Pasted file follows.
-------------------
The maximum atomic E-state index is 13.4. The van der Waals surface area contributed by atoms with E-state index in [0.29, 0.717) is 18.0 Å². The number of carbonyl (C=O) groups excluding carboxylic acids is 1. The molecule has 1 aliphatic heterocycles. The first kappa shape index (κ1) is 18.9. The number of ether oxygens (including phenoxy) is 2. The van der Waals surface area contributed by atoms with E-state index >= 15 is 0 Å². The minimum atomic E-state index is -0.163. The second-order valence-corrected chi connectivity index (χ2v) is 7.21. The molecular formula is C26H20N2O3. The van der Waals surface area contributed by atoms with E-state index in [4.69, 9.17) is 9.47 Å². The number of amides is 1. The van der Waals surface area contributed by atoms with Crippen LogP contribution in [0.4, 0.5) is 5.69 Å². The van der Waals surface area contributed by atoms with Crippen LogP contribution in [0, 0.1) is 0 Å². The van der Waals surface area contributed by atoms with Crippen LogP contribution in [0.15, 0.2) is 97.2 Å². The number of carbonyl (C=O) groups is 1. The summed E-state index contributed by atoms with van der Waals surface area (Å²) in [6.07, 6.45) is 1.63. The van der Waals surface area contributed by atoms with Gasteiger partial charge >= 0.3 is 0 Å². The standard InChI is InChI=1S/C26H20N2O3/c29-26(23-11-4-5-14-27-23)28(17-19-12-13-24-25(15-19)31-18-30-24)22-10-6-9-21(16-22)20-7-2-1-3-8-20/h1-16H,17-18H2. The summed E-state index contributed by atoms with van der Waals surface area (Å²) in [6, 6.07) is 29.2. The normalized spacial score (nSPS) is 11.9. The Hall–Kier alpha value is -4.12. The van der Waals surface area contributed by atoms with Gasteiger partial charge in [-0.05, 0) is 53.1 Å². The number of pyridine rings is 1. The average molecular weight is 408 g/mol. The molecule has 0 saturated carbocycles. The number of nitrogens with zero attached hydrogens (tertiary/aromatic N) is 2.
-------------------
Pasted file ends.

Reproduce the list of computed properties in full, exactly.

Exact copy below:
The maximum atomic E-state index is 13.4. The van der Waals surface area contributed by atoms with E-state index in [0.29, 0.717) is 18.0 Å². The number of carbonyl (C=O) groups excluding carboxylic acids is 1. The molecule has 1 aliphatic heterocycles. The first kappa shape index (κ1) is 18.9. The number of ether oxygens (including phenoxy) is 2. The van der Waals surface area contributed by atoms with E-state index >= 15 is 0 Å². The minimum atomic E-state index is -0.163. The second-order valence-corrected chi connectivity index (χ2v) is 7.21. The molecular formula is C26H20N2O3. The van der Waals surface area contributed by atoms with E-state index in [4.69, 9.17) is 9.47 Å². The number of amides is 1. The van der Waals surface area contributed by atoms with Crippen LogP contribution in [0.4, 0.5) is 5.69 Å². The van der Waals surface area contributed by atoms with Crippen LogP contribution in [0, 0.1) is 0 Å². The van der Waals surface area contributed by atoms with Crippen LogP contribution in [0.15, 0.2) is 97.2 Å². The number of carbonyl (C=O) groups is 1. The summed E-state index contributed by atoms with van der Waals surface area (Å²) in [6.07, 6.45) is 1.63. The van der Waals surface area contributed by atoms with Gasteiger partial charge >= 0.3 is 0 Å². The standard InChI is InChI=1S/C26H20N2O3/c29-26(23-11-4-5-14-27-23)28(17-19-12-13-24-25(15-19)31-18-30-24)22-10-6-9-21(16-22)20-7-2-1-3-8-20/h1-16H,17-18H2. The summed E-state index contributed by atoms with van der Waals surface area (Å²) in [6, 6.07) is 29.2. The normalized spacial score (nSPS) is 11.9. The Hall–Kier alpha value is -4.12. The van der Waals surface area contributed by atoms with Gasteiger partial charge in [-0.05, 0) is 53.1 Å². The number of pyridine rings is 1. The average molecular weight is 408 g/mol. The molecule has 0 saturated carbocycles. The number of nitrogens with zero attached hydrogens (tertiary/aromatic N) is 2.